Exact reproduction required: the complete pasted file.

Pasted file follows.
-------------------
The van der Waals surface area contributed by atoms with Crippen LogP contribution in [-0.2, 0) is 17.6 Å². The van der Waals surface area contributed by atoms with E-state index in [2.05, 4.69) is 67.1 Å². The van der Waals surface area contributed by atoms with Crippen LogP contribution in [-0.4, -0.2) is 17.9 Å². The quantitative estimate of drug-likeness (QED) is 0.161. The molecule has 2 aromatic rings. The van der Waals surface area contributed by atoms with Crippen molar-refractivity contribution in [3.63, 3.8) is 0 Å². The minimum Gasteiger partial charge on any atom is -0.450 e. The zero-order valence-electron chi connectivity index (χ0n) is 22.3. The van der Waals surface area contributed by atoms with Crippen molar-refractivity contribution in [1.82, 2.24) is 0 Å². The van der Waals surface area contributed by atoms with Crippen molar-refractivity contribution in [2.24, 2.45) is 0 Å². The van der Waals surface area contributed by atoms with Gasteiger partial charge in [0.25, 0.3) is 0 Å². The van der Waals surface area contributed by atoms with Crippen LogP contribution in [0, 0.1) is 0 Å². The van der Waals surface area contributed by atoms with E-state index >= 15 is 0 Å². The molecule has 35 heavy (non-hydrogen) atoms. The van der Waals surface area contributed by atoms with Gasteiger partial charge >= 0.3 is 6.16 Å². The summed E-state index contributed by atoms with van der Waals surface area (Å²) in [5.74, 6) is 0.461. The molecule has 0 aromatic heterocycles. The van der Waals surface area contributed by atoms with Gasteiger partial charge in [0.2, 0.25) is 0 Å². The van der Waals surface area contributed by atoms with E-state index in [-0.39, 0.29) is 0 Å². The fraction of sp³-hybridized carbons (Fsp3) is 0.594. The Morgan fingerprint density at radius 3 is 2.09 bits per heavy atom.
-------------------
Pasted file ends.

The van der Waals surface area contributed by atoms with Crippen LogP contribution in [-0.2, 0) is 17.6 Å². The van der Waals surface area contributed by atoms with E-state index in [2.05, 4.69) is 67.1 Å². The van der Waals surface area contributed by atoms with Crippen LogP contribution in [-0.4, -0.2) is 17.9 Å². The quantitative estimate of drug-likeness (QED) is 0.161. The molecule has 2 aromatic rings. The van der Waals surface area contributed by atoms with Crippen molar-refractivity contribution in [3.63, 3.8) is 0 Å². The minimum Gasteiger partial charge on any atom is -0.450 e. The zero-order valence-electron chi connectivity index (χ0n) is 22.3. The van der Waals surface area contributed by atoms with Crippen molar-refractivity contribution in [1.82, 2.24) is 0 Å². The van der Waals surface area contributed by atoms with Crippen molar-refractivity contribution in [2.24, 2.45) is 0 Å². The van der Waals surface area contributed by atoms with Gasteiger partial charge in [0.25, 0.3) is 0 Å². The van der Waals surface area contributed by atoms with Crippen LogP contribution in [0, 0.1) is 0 Å². The van der Waals surface area contributed by atoms with E-state index >= 15 is 0 Å². The molecule has 35 heavy (non-hydrogen) atoms. The van der Waals surface area contributed by atoms with Gasteiger partial charge >= 0.3 is 6.16 Å². The summed E-state index contributed by atoms with van der Waals surface area (Å²) in [5.74, 6) is 0.461. The molecule has 0 aromatic heterocycles. The van der Waals surface area contributed by atoms with Gasteiger partial charge in [0.2, 0.25) is 0 Å². The van der Waals surface area contributed by atoms with E-state index in [-0.39, 0.29) is 0 Å². The fraction of sp³-hybridized carbons (Fsp3) is 0.594. The Morgan fingerprint density at radius 3 is 2.09 bits per heavy atom.